In my previous blog posts on Polish energy I was urged by a Polish expert (see this blog post) to look below the surface and see the innovation occurring in Poland. In this trip I sought out innovative activities and I see there is extensive R&D occurring in private companies, start-ups, local governments and in universities. Efforts by the EU through Horizon 2020 programs and regional economic development funds were having an impact of fostering these relationships and making both policy making and entrepreneurship more professional. This area seemed the future for Poland, as one interviewee describe it, for entrepreneurs wanting to invest their lives into a product, they want both an environmentally sustainable technology and future market opportunities. Investing both time and money into new coal technology was a dead-end.
Poland is viewed in the early stages of awareness and skills around start-up thinking. The structure of the educational system and the necessity of failing (and losing money) in early stage investments in products, services and new business models was viewed as too risky for many of the state-owned firms. Nonetheless, change was apparent. Polish energy companies are beginning to set up funds and build partnerships to foster a more robust ecosystem for innovation in start-ups. I was positively impressed with these efforts. Spending entrepreneurial time on coal was seen as a dead-end.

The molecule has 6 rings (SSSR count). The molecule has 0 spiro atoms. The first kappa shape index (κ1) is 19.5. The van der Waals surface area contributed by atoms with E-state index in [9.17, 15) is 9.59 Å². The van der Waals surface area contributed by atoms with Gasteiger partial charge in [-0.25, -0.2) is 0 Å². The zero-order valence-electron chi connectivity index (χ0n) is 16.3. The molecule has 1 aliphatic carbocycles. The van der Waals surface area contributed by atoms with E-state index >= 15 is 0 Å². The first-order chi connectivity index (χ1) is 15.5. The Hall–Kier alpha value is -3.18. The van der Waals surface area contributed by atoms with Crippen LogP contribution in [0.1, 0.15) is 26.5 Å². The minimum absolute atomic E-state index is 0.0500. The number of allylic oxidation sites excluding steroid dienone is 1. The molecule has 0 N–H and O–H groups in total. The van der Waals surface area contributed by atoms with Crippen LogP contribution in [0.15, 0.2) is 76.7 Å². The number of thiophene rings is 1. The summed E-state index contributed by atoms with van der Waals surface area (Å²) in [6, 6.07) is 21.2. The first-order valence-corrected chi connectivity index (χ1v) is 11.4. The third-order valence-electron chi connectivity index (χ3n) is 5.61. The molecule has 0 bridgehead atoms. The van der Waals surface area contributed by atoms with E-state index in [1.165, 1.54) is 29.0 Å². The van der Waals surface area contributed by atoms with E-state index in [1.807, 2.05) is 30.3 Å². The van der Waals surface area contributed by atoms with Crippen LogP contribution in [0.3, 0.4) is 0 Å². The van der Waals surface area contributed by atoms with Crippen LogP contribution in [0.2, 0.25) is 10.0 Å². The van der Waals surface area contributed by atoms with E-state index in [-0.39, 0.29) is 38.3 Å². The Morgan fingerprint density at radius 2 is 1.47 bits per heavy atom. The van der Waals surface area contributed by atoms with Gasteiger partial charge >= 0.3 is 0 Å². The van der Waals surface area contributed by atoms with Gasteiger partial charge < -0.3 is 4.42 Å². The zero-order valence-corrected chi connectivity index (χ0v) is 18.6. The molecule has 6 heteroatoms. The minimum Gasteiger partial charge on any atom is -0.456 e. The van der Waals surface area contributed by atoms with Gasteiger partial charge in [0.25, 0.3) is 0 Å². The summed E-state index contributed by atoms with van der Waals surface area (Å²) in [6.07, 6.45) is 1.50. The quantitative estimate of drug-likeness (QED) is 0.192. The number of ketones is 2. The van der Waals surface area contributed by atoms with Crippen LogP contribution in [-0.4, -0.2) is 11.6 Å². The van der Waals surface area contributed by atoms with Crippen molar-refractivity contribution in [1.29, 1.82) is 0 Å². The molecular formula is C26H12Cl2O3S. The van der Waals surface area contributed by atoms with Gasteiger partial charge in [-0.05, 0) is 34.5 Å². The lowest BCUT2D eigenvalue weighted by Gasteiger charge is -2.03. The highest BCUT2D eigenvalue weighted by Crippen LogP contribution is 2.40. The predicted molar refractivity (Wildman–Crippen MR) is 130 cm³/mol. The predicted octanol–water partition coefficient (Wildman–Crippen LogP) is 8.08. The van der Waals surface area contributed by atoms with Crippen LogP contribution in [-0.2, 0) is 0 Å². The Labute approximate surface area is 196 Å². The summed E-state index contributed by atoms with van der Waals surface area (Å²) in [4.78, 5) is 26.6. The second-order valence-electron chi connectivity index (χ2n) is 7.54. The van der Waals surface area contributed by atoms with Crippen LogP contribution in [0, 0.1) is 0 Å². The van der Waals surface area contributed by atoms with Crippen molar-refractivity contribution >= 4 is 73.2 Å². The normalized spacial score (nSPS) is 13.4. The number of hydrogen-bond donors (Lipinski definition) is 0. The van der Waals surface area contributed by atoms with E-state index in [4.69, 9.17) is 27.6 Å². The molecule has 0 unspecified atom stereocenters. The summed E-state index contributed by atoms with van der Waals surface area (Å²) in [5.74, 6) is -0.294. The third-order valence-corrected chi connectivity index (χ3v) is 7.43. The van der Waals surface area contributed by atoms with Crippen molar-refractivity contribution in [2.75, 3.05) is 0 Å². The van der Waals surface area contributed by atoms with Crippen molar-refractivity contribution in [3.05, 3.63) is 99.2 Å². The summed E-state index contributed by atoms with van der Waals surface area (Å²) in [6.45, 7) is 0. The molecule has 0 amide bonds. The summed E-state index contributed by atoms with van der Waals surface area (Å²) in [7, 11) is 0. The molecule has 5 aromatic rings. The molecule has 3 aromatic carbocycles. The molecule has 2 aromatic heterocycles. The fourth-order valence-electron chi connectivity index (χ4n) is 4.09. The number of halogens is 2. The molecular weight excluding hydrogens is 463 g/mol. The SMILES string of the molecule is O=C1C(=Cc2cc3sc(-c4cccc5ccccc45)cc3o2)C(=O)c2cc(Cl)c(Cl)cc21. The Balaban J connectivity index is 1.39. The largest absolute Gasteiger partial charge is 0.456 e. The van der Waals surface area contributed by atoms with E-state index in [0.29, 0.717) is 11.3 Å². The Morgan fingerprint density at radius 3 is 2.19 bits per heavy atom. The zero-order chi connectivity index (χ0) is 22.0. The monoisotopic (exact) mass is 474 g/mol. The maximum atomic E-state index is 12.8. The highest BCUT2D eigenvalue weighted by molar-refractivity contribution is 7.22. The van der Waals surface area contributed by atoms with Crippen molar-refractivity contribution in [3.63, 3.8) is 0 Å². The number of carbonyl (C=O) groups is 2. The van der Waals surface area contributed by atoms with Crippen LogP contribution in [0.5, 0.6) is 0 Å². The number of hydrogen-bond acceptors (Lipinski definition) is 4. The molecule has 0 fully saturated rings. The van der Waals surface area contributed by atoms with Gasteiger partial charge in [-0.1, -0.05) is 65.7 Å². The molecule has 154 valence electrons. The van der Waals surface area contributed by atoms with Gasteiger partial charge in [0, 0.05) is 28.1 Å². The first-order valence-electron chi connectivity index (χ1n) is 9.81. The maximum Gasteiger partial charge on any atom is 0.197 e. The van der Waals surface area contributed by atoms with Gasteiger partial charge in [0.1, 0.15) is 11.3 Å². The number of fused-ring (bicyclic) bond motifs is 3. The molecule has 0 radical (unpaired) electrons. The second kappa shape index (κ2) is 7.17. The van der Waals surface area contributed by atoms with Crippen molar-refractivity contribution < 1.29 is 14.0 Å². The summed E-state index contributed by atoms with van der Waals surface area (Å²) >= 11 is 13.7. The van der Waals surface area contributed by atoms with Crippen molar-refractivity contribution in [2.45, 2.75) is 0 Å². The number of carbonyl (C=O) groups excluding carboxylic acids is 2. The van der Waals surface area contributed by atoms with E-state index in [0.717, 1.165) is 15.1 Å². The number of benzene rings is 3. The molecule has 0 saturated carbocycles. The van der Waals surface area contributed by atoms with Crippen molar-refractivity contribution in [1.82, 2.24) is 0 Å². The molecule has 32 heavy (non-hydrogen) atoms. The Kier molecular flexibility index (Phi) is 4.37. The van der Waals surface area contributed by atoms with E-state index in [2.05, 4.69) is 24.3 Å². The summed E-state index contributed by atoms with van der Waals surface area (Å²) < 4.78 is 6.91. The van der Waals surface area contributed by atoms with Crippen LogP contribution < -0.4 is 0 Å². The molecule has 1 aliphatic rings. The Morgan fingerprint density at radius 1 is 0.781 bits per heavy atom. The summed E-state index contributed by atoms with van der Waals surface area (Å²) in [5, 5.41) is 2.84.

Demand side businesses and technologies seemed the future for Poland; as one interviewee describe it, for entrepreneurs wanting to invest their lives into a product, they want both an environmentally sustainable technology and future market opportunities. The shorter development cycle for demand-side products were more appealing to funders and entrepreneurs than supply side developments.
My big takeaway from multiple meetings, was niche market development, for a product or service was viewed in a global context. The focus was on the technological niche within the global energy sector, not protected status within the Polish market. The idea among multiple people active in the start-up field was to take a Polish start-up not just to the European market but to the United States and other world regions. Using Poland as an incubator for a niche technology was viewed as too limited.
Now we need to talk about coal
My interests in Polish hydrocarbons extends back to about 2012 when shale gas emerged as an important (potential) part of the energy sector. Under the Tusk government, it seemed gas would emerge as the new fuel for Poland while the coal sector would just wilt away. Prosumers would be rising up under their own power to enable Poland to transition towards a green energy system. But then geology, the global economy put a halt to shale gas and politics intervened.